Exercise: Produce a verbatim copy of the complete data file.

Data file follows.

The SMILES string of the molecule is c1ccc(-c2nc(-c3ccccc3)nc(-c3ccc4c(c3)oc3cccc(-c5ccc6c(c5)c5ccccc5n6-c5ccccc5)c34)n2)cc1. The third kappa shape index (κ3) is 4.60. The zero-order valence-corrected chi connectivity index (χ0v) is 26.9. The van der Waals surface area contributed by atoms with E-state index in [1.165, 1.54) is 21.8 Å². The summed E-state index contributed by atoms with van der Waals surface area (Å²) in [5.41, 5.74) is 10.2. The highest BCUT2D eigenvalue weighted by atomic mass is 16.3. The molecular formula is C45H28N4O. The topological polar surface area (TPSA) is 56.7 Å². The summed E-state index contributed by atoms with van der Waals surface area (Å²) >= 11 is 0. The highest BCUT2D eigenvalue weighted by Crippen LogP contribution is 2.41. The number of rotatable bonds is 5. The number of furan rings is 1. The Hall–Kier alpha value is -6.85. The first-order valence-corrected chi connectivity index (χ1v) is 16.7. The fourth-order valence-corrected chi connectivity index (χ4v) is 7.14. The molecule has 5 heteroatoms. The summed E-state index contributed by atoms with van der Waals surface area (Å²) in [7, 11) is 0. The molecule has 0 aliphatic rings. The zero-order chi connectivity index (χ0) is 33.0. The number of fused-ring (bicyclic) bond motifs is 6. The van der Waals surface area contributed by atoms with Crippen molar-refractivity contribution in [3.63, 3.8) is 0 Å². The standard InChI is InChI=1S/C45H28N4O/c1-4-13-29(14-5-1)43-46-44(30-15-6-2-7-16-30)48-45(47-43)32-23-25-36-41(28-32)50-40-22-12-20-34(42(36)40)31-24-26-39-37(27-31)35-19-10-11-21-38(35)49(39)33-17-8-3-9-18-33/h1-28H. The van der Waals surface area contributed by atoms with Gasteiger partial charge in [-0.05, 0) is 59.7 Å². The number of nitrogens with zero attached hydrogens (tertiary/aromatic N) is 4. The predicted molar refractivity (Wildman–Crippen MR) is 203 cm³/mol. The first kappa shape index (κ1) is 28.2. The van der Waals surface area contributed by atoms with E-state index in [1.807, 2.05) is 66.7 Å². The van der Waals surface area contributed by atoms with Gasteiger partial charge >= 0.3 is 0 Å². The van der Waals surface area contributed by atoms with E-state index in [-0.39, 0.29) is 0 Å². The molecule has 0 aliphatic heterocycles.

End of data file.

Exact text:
The SMILES string of the molecule is c1ccc(-c2nc(-c3ccccc3)nc(-c3ccc4c(c3)oc3cccc(-c5ccc6c(c5)c5ccccc5n6-c5ccccc5)c34)n2)cc1. The third kappa shape index (κ3) is 4.60. The zero-order valence-corrected chi connectivity index (χ0v) is 26.9. The van der Waals surface area contributed by atoms with E-state index in [1.165, 1.54) is 21.8 Å². The summed E-state index contributed by atoms with van der Waals surface area (Å²) in [5.41, 5.74) is 10.2. The highest BCUT2D eigenvalue weighted by atomic mass is 16.3. The molecular formula is C45H28N4O. The topological polar surface area (TPSA) is 56.7 Å². The summed E-state index contributed by atoms with van der Waals surface area (Å²) >= 11 is 0. The highest BCUT2D eigenvalue weighted by Crippen LogP contribution is 2.41. The number of rotatable bonds is 5. The number of furan rings is 1. The Hall–Kier alpha value is -6.85. The first-order valence-corrected chi connectivity index (χ1v) is 16.7. The fourth-order valence-corrected chi connectivity index (χ4v) is 7.14. The molecule has 5 heteroatoms. The summed E-state index contributed by atoms with van der Waals surface area (Å²) in [7, 11) is 0. The molecule has 0 aliphatic rings. The zero-order chi connectivity index (χ0) is 33.0. The number of fused-ring (bicyclic) bond motifs is 6. The van der Waals surface area contributed by atoms with Crippen molar-refractivity contribution in [3.63, 3.8) is 0 Å². The standard InChI is InChI=1S/C45H28N4O/c1-4-13-29(14-5-1)43-46-44(30-15-6-2-7-16-30)48-45(47-43)32-23-25-36-41(28-32)50-40-22-12-20-34(42(36)40)31-24-26-39-37(27-31)35-19-10-11-21-38(35)49(39)33-17-8-3-9-18-33/h1-28H. The van der Waals surface area contributed by atoms with Gasteiger partial charge in [-0.05, 0) is 59.7 Å². The number of nitrogens with zero attached hydrogens (tertiary/aromatic N) is 4. The predicted molar refractivity (Wildman–Crippen MR) is 203 cm³/mol. The first kappa shape index (κ1) is 28.2. The van der Waals surface area contributed by atoms with E-state index in [1.807, 2.05) is 66.7 Å². The van der Waals surface area contributed by atoms with Gasteiger partial charge >= 0.3 is 0 Å². The van der Waals surface area contributed by atoms with E-state index in [-0.39, 0.29) is 0 Å². The molecule has 0 aliphatic heterocycles.